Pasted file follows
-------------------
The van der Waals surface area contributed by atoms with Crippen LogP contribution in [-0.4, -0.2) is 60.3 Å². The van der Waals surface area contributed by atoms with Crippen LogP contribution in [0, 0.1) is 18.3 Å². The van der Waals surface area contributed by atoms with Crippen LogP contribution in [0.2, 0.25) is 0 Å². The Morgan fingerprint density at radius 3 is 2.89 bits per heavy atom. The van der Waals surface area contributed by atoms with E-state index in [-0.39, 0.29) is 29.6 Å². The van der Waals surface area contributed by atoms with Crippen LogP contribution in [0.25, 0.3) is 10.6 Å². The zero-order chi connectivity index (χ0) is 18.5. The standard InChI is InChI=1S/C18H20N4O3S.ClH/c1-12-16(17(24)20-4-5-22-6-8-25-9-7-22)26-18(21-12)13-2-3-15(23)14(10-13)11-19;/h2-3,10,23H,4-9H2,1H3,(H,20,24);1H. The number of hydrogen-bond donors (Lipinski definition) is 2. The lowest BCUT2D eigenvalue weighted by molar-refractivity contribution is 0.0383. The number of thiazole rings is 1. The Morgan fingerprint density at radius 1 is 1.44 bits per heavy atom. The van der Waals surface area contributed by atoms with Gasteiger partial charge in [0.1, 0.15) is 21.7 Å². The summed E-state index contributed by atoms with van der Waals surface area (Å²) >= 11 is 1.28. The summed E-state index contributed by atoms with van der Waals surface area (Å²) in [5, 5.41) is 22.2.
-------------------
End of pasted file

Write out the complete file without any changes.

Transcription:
The van der Waals surface area contributed by atoms with Crippen LogP contribution in [-0.4, -0.2) is 60.3 Å². The van der Waals surface area contributed by atoms with Crippen LogP contribution in [0, 0.1) is 18.3 Å². The van der Waals surface area contributed by atoms with Crippen LogP contribution in [0.2, 0.25) is 0 Å². The Morgan fingerprint density at radius 3 is 2.89 bits per heavy atom. The van der Waals surface area contributed by atoms with E-state index in [-0.39, 0.29) is 29.6 Å². The van der Waals surface area contributed by atoms with Crippen LogP contribution in [0.25, 0.3) is 10.6 Å². The zero-order chi connectivity index (χ0) is 18.5. The standard InChI is InChI=1S/C18H20N4O3S.ClH/c1-12-16(17(24)20-4-5-22-6-8-25-9-7-22)26-18(21-12)13-2-3-15(23)14(10-13)11-19;/h2-3,10,23H,4-9H2,1H3,(H,20,24);1H. The number of hydrogen-bond donors (Lipinski definition) is 2. The lowest BCUT2D eigenvalue weighted by molar-refractivity contribution is 0.0383. The number of thiazole rings is 1. The Morgan fingerprint density at radius 1 is 1.44 bits per heavy atom. The van der Waals surface area contributed by atoms with Gasteiger partial charge in [0.1, 0.15) is 21.7 Å². The summed E-state index contributed by atoms with van der Waals surface area (Å²) >= 11 is 1.28. The summed E-state index contributed by atoms with van der Waals surface area (Å²) in [5, 5.41) is 22.2.